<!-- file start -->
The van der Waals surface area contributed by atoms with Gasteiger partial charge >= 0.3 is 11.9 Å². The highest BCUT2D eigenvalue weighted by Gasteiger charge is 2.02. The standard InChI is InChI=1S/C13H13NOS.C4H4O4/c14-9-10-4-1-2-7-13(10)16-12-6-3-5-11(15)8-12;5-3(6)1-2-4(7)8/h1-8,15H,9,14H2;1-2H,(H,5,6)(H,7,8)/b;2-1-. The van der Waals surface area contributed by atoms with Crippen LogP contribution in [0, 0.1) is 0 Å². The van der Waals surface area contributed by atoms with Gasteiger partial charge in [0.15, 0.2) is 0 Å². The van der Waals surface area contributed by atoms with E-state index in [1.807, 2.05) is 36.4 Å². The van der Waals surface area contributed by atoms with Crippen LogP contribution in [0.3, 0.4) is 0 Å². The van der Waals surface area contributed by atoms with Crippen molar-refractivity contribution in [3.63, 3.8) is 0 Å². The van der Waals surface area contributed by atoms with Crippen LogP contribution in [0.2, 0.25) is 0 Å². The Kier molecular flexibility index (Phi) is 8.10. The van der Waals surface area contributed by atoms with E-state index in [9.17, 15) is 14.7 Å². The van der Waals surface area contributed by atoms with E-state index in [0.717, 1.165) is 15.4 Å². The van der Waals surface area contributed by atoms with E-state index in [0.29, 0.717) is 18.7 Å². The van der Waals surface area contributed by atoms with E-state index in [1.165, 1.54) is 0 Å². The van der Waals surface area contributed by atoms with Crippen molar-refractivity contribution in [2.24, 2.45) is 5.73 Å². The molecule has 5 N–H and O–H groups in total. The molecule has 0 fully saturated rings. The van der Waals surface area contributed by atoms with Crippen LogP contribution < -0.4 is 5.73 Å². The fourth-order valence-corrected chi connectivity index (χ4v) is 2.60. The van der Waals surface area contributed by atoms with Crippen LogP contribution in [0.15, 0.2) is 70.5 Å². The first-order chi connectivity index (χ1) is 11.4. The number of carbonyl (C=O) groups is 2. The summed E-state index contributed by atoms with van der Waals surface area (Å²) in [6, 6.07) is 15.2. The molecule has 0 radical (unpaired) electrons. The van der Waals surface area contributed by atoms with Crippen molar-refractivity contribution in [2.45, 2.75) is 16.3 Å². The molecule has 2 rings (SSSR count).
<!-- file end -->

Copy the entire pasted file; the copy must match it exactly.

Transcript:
The van der Waals surface area contributed by atoms with Gasteiger partial charge >= 0.3 is 11.9 Å². The highest BCUT2D eigenvalue weighted by Gasteiger charge is 2.02. The standard InChI is InChI=1S/C13H13NOS.C4H4O4/c14-9-10-4-1-2-7-13(10)16-12-6-3-5-11(15)8-12;5-3(6)1-2-4(7)8/h1-8,15H,9,14H2;1-2H,(H,5,6)(H,7,8)/b;2-1-. The van der Waals surface area contributed by atoms with Crippen LogP contribution in [0, 0.1) is 0 Å². The van der Waals surface area contributed by atoms with Gasteiger partial charge in [0.15, 0.2) is 0 Å². The van der Waals surface area contributed by atoms with E-state index in [1.807, 2.05) is 36.4 Å². The van der Waals surface area contributed by atoms with Crippen LogP contribution in [0.3, 0.4) is 0 Å². The van der Waals surface area contributed by atoms with Crippen molar-refractivity contribution in [3.63, 3.8) is 0 Å². The van der Waals surface area contributed by atoms with Crippen LogP contribution in [0.2, 0.25) is 0 Å². The Kier molecular flexibility index (Phi) is 8.10. The van der Waals surface area contributed by atoms with E-state index in [9.17, 15) is 14.7 Å². The van der Waals surface area contributed by atoms with E-state index in [0.717, 1.165) is 15.4 Å². The van der Waals surface area contributed by atoms with E-state index in [0.29, 0.717) is 18.7 Å². The van der Waals surface area contributed by atoms with E-state index in [1.165, 1.54) is 0 Å². The van der Waals surface area contributed by atoms with Crippen molar-refractivity contribution in [2.24, 2.45) is 5.73 Å². The molecule has 5 N–H and O–H groups in total. The molecule has 0 fully saturated rings. The van der Waals surface area contributed by atoms with Crippen LogP contribution < -0.4 is 5.73 Å². The fourth-order valence-corrected chi connectivity index (χ4v) is 2.60. The van der Waals surface area contributed by atoms with Crippen LogP contribution in [0.15, 0.2) is 70.5 Å². The first-order chi connectivity index (χ1) is 11.4. The number of carbonyl (C=O) groups is 2. The summed E-state index contributed by atoms with van der Waals surface area (Å²) in [6, 6.07) is 15.2. The molecule has 0 radical (unpaired) electrons. The van der Waals surface area contributed by atoms with Crippen molar-refractivity contribution in [2.45, 2.75) is 16.3 Å². The molecule has 2 rings (SSSR count).